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Court Rules Against Broadcasters

While a U.S. Copyright Office arbitration panel began hearings this week to decide on the rates for webcasters, a Philadelphia court upheld a ruling on Thursday saying that terrestrial radio stations must pay extra fees when streaming their stations over the Internet.

The Digital Media Association (DiMA), an industry group that acts on behalf of webcasters, said that this ruling levels the playing field between Internet radio companies and terrestrial stations. Now, both groups must pay the same fees that are in the process of being decided during the U.S. Copyright's arbitration hearing. (See related story.)

The radio stations are claiming that they already pay a performance fee to labels and say they shouldn't have to pay again to stream. But critics say that they should face the same legislation as Internet radio companies.

Naturally the broadcasters weren't happy. NAB President and CEO Edward Fritts said in a statement: "Broadcasters, record companies and consumers have long enjoyed a symbiotic relationship whereby airplay on radio stations benefits all parties, along with generating enormous revenues for the record labels. We’re disappointed that this unique relationship will be disrupted by the court ruling. Broadcasters currently pay in excess of $300 million annually in music licensing fees to compensate songwriters and music publishers. Any additional fee to compensate record companies would be unfair and unreasonable, and for that reason, we are reviewing our options."

Oddly enough, the record labels and webcasters were on the same side. Hilary Rosen, the CEO of the RIAA said in a statement: "We are pleased that the court upheld the rights of artists and record companies. We now look forward to working with the broadcasters for a smooth transition into this marketplace."

Many analysts believe that the ruling may force terrestrial radio stations to further pull back from streaming. Already many large radio groups stopped putting their radio stations online after a dispute with ad agencies regarding the payment to voice artists. And one of the largest radio groups, Infinity, owned by Viacom, has essentially refused to stream any of its stations.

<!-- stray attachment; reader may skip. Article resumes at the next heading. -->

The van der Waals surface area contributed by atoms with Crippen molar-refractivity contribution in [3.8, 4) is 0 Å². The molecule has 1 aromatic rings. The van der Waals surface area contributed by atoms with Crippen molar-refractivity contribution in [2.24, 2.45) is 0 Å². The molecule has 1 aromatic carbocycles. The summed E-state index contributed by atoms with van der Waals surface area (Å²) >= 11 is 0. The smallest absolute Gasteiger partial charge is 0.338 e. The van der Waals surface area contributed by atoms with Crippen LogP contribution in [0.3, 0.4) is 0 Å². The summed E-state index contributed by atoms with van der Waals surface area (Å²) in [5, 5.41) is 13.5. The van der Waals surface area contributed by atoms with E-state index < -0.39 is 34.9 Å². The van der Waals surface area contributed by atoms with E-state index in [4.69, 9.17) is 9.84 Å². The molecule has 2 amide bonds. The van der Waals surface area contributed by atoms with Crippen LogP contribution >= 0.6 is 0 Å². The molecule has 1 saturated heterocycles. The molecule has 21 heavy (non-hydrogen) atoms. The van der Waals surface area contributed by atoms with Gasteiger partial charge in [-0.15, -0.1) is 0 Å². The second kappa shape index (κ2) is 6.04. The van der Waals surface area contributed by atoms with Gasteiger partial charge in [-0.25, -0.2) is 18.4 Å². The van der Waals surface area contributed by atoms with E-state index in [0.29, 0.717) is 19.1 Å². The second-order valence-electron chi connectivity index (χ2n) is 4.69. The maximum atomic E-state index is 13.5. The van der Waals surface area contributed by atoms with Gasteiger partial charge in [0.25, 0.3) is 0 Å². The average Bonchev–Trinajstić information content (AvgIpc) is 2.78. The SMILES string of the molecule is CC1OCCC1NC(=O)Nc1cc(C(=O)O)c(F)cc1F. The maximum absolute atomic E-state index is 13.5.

New Webcasting Legislation

Meanwhile, Representatives Chris Cannon (R-UT) and Rick Boucher (D-VA), introduced a new bill on Friday that hopes to make it easier for companies to stream online. The Music Online Competition Act (MOCA) has the backing of DiMA.

According to DiMA, MOCA (http://www.digmedia.org/whatsnew/moca.pdf) is not meant to amend the DMCA, just to update provisions in the U.S. Copyright Act by clearing up issues for a digital world. For one, it affects incidental copying such as storage on hard drives, which the labels are looking to charge for. It also helps online retailers by eliminating fees for streaming song samples.

Still, it's unlikely that the labels will take kindly to more legislation. In a statement by Rosen of the RIAA, she said that the bill won't help deliver music to fans. "It is essentially a solution — a very bad solution — in search of a problem," she said. "The bill substitutes government regulation for the marketplace. This is not only wrong, it is also inconsistent with the strongly held views of experts and the private sector that government regulation of the Internet would be a disastrous mistake."

DiMA meanwhile applauded the legislation. "The Music Online Competition Act will ensure that consumers have Internet access to legal high-quality music, that creators get paid rapidly, and that competition — rather than lawsuits — will drive this marketplace forward," said Jonathan Potter, executive director of DiMA. "I am optimistic regarding the potential for hearings on the Music Online Competition Act and related issues this fall in the House Judiciary Committee."

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